Scoob! scurries its way to 4K Ultra HD + Blu-ray + Digital Copy from Warner Bros. Both discs are housed inside a hard, plastic black case with a cardboard sleeve. There is an insert for the digital copy as well. The artwork features the animated characters in smiling poses.
Scoob! snacks its way to a 2160p UHD 4K transfer with HDR10+ that looks phenomenal and is a good upgrade from the Blu-ray version. Even though Scoob! was finished in 2K, this new 4K transfer boasts an amazing color palette with some decent animated detail.
The color palette is bright and vibrant right from the start with sunny exterior shots on a beach that has all the necessary primary summer colors of a packed coastline of people enjoying the sun and water. The neon lighting at the bowling alley and the creepy color scheme of a theme park all look wonderful and have different color patterns that hone in on a certain tone for each scene. The HDR really picks up the nuanced colors and varying shades of blue in Blue Falcon's presence as does the red and orang lava in Dastardly's lair. The iconic outfits on the Mystery gang all stand out nicely giving a bold shine in every lighting condition. Black levels are rich and never crossover into any murky waters.
The detail is sharp, but given this kind of animation, there isn't much texture on display like there is in a Pixar film. Most of the individual hairs and clothing textures are flat and smooth with only a small amount of detail, but that's the style of the animation and not a transfer issue. That being said, the lighting effects and glows around neon signs look excellent with a fluid motion of animation in every scene. There is a small amount of banding in a couple of spots, but other than that, this is a wonderful looking video presentation. This 4K image is the best way to watch the film.
Scoob! comes with a lossless DTS-HD MA 5.1 audio track that sounds phenomenal. Unfortunately, there is no 7.1 or Dolby Atmos option, because those tracks would have only enhanced the viewing experience. Still, this 5.1 offers up a wide dynamic range of robust sound effects and ample bass that rocks the soundscape. Sound effects of the Mystery van driving down the road, the paranormal activity, especially in Greece are explosive and loud on all speakers.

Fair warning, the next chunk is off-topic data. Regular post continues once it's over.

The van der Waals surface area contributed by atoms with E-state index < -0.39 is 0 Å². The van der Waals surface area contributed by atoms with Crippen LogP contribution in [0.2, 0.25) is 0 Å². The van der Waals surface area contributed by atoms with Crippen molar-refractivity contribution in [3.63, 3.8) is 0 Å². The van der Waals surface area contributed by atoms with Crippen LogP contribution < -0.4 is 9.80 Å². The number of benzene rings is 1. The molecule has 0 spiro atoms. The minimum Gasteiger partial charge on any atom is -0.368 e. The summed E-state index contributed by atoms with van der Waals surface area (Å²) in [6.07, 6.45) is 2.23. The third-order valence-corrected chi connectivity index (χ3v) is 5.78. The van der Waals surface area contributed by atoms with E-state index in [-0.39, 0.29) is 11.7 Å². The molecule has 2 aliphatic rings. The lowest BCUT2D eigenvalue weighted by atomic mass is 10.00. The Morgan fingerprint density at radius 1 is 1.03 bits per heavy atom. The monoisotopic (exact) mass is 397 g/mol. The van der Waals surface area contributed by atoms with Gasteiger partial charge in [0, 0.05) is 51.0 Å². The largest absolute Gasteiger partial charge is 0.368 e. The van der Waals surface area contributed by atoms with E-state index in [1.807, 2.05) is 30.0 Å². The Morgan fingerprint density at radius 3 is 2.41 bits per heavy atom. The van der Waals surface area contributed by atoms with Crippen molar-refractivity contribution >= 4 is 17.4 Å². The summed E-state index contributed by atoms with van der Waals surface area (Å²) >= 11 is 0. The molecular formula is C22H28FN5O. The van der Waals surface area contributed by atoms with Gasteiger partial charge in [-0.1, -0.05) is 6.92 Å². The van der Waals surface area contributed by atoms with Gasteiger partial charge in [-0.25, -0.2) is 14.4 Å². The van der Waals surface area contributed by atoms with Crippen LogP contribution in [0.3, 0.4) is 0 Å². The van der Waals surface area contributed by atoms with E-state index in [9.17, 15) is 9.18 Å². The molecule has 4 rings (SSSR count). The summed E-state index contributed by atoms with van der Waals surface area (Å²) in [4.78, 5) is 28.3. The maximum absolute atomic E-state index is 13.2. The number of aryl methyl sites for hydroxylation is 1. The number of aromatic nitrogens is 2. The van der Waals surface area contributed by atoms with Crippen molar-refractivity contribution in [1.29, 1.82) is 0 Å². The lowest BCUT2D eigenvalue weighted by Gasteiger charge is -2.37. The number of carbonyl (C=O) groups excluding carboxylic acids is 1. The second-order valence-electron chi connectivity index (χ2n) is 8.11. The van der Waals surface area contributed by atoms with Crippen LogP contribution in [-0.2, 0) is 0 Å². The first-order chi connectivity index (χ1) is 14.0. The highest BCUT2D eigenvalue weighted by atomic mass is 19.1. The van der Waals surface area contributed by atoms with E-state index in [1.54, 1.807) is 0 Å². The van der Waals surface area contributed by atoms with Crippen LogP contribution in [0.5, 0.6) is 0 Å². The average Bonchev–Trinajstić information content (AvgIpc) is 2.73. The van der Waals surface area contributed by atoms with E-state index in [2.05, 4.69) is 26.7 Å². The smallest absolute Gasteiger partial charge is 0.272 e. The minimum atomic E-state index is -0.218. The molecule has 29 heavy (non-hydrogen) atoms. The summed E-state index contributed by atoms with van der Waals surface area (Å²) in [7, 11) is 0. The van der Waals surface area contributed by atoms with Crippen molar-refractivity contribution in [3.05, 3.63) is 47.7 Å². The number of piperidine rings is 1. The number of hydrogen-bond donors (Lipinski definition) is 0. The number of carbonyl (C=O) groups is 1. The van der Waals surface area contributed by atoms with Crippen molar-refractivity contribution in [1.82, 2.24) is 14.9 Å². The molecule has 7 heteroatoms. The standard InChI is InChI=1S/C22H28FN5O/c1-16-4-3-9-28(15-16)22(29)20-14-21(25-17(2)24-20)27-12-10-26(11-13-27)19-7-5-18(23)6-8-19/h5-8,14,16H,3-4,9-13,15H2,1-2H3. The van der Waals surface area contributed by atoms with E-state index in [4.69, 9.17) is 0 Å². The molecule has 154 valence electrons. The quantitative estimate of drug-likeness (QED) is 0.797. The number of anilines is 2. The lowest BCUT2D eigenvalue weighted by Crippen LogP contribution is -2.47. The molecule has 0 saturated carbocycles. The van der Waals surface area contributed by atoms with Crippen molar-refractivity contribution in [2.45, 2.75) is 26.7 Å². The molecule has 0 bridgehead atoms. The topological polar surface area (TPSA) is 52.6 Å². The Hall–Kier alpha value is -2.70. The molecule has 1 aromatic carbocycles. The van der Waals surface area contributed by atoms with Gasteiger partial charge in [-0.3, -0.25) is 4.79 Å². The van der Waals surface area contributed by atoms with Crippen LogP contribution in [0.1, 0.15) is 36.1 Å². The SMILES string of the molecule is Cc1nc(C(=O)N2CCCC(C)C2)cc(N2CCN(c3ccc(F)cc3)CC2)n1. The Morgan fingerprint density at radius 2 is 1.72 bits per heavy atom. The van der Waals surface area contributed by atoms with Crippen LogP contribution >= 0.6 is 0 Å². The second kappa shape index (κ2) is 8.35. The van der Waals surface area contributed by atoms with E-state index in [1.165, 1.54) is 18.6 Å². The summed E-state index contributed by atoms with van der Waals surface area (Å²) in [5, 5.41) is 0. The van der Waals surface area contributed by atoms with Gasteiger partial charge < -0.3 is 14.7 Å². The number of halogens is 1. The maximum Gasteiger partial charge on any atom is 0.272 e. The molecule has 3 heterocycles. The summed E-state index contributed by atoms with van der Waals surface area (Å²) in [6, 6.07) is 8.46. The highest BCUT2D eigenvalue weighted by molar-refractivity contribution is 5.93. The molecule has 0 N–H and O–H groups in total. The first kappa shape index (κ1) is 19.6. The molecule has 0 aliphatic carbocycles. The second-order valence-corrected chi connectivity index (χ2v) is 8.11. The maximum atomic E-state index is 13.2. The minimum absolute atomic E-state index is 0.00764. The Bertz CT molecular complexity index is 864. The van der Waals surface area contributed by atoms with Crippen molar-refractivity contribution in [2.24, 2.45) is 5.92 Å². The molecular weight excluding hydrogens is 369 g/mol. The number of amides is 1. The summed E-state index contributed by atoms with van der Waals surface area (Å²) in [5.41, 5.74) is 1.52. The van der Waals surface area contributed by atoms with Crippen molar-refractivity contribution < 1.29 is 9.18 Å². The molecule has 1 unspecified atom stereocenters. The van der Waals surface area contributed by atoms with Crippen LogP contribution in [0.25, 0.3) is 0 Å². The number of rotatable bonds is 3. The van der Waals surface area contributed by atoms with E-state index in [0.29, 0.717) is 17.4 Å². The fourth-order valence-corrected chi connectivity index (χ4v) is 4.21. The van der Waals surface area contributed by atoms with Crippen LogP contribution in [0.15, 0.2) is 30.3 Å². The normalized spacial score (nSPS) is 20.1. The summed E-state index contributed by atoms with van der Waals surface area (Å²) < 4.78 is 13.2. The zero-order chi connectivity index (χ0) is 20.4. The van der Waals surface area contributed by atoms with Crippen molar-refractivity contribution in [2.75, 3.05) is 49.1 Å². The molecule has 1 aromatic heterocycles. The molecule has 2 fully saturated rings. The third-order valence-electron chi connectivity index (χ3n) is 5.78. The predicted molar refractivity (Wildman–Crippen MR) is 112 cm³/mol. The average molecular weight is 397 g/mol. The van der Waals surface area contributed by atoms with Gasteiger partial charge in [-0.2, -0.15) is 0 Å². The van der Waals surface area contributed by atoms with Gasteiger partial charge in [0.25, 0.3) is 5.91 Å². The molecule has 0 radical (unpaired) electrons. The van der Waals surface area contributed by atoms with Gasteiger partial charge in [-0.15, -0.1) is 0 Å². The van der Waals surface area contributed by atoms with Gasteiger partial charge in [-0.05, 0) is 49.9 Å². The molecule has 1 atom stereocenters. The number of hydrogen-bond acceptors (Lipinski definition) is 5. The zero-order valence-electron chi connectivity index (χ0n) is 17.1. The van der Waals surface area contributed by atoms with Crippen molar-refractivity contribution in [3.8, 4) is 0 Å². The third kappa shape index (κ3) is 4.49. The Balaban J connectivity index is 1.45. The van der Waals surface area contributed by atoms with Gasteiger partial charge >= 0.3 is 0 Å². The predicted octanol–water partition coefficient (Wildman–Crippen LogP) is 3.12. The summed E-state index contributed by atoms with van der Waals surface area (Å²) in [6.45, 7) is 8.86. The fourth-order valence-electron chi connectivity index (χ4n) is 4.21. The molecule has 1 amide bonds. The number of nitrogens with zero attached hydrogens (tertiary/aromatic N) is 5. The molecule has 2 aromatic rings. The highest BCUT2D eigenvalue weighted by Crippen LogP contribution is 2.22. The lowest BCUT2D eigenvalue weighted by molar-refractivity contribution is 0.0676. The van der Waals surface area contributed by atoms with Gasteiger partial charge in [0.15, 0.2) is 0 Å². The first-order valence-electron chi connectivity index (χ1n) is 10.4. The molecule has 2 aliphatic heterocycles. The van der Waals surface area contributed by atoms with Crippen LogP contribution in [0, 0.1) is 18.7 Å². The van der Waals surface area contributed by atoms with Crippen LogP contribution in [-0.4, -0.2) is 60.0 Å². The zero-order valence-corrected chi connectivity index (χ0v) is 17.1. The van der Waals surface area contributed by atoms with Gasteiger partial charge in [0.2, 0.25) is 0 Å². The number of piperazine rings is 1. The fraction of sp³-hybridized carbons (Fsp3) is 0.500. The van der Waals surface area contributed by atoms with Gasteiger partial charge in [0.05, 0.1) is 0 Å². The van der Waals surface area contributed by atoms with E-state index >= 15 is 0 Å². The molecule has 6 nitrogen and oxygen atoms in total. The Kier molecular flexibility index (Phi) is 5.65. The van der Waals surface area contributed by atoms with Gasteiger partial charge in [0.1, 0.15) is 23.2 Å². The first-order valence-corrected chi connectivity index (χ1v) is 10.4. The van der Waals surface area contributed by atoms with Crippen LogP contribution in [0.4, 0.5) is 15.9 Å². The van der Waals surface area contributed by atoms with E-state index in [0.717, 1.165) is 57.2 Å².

The surrounds completely utilize every nuanced noise with precision and balance from people talking in the background and atmospheric noises in large spaces. The reverb and cavernous speech stated by Dastardly in his lair sound authentic and great, while the other dialogue is crisp, clear, and easy to follow. The music of the film always adds to the adventure in a pop-music kind of way as well. The bass kicks into high gear quite often too in the larger action sequences without any rockiness. There are no audio problems with this mix.
There are about 43 minutes of bonus material, none of which is informative or focuses on any behind the scenes, but is rather filler content.
Scoob! had good intentions, at least in the first few minutes of the film, but ultimately, with a ton of different writers and no real path for the story to go down, everything and the kitchen sink is thrown in to try and satisfy all viewers, which resulted in an unsatisfied feeling. There are a few good and nostalgic moments here and there, and visually speaking, the movie is stunning, but the movie just doesn't work. The 4K presentation looks remarkable, the audio track is very good, but the bonus features are less than thrilling. Worth A Look.